Ancient Philosophy

Greek Pre-Socratics

What exactly was Parmendides’ reasoning in his claims about the One?

Parmenides first assumed that reality, or what does not change, is One thing only. Given this, anything that is not that one thing is not real. Because something that is not real cannot have an effect on what is real, nothing can divide the One. The One, by definition, cannot move or change. Since the One is the only thing that is real, what we perceive as moving and changing is not real.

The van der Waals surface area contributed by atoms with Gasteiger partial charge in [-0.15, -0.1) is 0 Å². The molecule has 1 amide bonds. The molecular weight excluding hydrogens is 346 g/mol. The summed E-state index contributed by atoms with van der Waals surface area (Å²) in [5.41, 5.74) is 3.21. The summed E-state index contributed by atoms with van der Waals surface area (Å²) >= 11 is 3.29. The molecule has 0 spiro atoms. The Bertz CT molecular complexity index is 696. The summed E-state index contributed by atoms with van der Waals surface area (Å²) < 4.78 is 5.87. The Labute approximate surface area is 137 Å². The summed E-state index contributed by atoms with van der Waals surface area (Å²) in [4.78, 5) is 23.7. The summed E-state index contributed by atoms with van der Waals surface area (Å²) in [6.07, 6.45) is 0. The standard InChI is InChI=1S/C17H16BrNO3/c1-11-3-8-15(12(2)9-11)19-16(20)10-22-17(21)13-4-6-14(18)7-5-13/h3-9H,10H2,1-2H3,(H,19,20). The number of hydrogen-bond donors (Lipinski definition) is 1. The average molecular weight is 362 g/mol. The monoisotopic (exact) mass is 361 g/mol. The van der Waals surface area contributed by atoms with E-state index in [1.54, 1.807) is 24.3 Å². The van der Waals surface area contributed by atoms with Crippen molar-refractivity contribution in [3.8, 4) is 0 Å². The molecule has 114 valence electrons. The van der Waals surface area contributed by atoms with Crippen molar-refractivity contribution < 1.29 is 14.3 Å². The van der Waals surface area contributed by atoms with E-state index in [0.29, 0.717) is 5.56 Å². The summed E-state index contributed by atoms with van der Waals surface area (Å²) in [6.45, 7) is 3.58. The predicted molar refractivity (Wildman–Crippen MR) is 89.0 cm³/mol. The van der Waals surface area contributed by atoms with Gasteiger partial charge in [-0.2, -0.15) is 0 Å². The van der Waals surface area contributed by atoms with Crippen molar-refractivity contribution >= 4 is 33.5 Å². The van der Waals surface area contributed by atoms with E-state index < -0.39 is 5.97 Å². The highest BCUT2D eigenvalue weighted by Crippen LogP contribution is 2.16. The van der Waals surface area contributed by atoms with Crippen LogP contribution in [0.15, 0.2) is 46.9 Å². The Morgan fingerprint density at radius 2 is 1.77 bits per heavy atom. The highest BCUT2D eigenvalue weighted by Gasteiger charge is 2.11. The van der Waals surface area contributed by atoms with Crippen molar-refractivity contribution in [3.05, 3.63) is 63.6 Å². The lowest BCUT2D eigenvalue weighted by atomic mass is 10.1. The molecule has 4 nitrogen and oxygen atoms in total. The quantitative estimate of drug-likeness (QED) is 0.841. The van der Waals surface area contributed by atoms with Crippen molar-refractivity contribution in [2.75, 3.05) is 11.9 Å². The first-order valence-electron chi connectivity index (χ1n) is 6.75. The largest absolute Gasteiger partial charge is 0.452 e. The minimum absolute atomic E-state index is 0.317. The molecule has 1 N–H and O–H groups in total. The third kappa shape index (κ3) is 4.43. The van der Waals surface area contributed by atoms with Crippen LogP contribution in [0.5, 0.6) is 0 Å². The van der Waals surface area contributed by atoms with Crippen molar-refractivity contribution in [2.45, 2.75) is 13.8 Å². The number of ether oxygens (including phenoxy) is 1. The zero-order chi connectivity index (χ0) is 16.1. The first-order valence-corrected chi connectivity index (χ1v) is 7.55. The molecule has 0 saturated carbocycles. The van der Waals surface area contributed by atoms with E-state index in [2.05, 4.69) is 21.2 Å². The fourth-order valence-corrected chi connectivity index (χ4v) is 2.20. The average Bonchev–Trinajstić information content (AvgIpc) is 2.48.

Parmenides’ student Zeno of Elea (c 490–c. 430 B.C.E.) defended the idea that reality is One and immobile and unchanging by showing how positing its movement and change results in absurdities. He is famous for his paradoxes. Mellisus of Samos (fl. 440 B.C.E.) added that the One is unbounded, or in our terms, infinite, and insisted that there could not be empty space.


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